Sisi ni watu wa Afrika
Tunai penda Afrika
We are an African people
We love Africa
Excerpt from Penda Afrika composed by Charles Roach (activist lawyer)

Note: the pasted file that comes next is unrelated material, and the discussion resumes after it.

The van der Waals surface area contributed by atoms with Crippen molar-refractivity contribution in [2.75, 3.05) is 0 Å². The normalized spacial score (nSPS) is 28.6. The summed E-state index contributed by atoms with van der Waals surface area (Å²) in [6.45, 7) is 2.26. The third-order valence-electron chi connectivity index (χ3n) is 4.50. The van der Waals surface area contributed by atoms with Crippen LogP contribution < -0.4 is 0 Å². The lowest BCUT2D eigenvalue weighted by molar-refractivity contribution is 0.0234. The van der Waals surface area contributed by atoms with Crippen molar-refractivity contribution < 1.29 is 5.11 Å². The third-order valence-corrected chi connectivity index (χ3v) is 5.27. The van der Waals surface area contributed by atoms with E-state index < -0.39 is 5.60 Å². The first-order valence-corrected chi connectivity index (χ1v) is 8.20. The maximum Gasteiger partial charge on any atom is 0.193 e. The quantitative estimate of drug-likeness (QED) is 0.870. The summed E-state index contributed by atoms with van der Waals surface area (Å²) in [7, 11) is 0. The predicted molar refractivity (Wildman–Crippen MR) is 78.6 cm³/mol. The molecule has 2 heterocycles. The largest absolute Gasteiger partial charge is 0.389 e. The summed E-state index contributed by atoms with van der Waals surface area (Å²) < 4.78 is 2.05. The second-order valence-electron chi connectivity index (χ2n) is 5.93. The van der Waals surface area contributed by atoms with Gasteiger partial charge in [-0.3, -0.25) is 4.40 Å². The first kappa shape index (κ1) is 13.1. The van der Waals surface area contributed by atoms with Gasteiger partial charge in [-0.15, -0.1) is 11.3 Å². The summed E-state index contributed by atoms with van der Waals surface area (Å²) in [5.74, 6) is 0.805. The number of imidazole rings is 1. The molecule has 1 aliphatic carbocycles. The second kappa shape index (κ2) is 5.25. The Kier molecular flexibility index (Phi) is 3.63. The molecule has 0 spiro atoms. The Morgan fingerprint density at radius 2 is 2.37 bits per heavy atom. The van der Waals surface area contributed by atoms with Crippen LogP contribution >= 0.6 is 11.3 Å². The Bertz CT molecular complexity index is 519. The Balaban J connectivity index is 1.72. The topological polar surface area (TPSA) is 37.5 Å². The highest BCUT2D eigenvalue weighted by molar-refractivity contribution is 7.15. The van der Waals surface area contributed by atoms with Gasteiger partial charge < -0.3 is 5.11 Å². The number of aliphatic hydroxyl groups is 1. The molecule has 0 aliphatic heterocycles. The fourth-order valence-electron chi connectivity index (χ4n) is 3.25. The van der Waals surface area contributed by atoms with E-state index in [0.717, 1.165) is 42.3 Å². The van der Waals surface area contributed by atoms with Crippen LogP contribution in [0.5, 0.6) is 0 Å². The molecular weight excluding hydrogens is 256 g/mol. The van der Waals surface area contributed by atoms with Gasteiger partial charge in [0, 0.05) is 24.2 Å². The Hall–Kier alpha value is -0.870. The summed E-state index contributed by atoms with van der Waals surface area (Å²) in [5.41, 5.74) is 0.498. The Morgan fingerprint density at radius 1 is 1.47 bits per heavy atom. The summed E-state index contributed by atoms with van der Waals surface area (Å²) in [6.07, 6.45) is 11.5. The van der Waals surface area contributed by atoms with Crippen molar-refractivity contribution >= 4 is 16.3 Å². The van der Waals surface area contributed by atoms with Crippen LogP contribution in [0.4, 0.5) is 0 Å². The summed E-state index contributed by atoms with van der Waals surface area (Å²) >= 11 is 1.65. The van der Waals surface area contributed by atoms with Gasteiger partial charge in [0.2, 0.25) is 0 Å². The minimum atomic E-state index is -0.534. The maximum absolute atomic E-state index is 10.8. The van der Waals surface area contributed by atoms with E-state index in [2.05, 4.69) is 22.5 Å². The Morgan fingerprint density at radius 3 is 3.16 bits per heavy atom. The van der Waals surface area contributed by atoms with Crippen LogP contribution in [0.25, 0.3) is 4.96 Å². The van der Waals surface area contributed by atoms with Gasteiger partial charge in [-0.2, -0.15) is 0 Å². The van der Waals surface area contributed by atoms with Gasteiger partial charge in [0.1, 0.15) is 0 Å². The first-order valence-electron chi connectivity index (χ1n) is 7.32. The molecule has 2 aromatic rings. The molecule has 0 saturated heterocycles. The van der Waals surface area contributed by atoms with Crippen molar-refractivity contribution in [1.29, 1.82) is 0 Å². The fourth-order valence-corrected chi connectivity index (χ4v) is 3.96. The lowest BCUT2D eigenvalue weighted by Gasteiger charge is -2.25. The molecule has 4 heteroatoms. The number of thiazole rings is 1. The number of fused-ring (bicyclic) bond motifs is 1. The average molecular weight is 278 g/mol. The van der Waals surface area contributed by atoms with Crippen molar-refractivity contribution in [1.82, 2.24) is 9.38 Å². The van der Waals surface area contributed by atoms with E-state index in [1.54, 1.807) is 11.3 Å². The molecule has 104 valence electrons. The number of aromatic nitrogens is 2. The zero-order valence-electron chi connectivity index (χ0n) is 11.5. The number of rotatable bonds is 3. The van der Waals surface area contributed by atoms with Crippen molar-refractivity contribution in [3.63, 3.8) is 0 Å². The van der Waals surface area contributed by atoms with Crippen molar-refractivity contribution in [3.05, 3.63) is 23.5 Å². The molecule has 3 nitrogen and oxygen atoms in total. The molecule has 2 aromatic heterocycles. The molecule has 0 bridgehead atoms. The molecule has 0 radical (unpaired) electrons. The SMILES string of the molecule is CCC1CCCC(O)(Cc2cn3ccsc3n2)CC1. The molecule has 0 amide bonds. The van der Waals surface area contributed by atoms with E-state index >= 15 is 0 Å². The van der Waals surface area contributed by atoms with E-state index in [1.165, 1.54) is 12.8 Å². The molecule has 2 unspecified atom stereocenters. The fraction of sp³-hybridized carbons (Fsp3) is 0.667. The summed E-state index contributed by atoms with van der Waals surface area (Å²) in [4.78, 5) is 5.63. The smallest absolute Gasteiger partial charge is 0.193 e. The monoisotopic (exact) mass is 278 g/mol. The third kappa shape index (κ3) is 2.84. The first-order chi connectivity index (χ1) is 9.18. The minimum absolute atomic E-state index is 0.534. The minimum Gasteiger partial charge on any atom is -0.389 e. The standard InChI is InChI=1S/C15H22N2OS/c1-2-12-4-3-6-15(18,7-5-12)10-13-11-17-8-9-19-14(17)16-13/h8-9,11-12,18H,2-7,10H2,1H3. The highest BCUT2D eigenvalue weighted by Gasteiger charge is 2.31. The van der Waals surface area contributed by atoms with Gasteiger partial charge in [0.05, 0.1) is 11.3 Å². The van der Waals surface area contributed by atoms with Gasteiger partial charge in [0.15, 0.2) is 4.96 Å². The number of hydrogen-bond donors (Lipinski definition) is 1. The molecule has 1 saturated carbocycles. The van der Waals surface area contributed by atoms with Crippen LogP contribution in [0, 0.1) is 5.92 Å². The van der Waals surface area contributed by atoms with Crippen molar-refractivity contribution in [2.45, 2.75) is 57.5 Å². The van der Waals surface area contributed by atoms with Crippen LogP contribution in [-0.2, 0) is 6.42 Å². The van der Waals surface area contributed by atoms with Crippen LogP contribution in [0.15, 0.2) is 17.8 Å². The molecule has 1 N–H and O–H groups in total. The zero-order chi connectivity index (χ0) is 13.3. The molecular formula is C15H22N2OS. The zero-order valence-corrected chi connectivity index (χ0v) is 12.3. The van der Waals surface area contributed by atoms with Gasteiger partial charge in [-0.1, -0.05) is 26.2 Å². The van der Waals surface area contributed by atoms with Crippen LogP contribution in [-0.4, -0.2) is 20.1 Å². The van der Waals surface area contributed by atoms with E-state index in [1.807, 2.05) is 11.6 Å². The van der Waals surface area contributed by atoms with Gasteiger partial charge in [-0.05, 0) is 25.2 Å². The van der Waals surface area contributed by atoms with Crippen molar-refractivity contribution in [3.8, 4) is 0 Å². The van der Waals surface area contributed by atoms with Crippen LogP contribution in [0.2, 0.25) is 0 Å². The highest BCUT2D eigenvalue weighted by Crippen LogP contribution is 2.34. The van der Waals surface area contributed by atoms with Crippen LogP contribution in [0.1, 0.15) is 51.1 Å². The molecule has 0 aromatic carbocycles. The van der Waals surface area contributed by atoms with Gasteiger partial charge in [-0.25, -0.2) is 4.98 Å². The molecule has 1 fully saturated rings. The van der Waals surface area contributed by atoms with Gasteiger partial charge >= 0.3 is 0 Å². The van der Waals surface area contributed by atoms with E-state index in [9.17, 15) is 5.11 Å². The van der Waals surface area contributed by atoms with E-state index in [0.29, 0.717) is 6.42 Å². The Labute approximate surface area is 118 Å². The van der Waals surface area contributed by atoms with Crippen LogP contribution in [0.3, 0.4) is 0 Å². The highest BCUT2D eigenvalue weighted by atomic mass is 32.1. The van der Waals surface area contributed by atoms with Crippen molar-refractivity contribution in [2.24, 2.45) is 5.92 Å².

Sisi ni watu wa Afrika, we are an African people. The words of the song composed by activist and Pan African lawyer Charles Roach are written in Kiswahili and English. Kiswahili, spoken in some eastern and central African countries (e.g. Kenya, Tanzania, Uganda and the Democratic Republic of the Congo) is the most widely spoken African language; one of the reasons it is used during the Kwanzaa celebrations. Penda Afrika was composed by Roach for the annual Nakumbuka observances on November 11th, as one of several songs to remember and commemorate our ancestors who perished during the Maafa (slavery and the Middle Passage.) Many of us, Africans in the Diaspora, will name ourselves anything but African. This denying of heritage and identity is a direct result of the almost five hundred years of the European enslavement of Africans. During those years the enslaving Europeans designed a system that caused many of the enslaved Africans to lose the basis of their collective identity. They were separated from their family and communities, then their names, languages, stories, songs, family structures, even their understanding of God -- the things that contributed to African identity -- were brutally erased. Then, over several generations many of the descendants of those enslaved Africans were made to believe in, protect and even demand White supremacy. They were brainwashed into loving and revering Europe and European culture more than life itself. They were also taught that Africans had contributed nothing to the world, had no culture or any history before Europeans invaded the continent.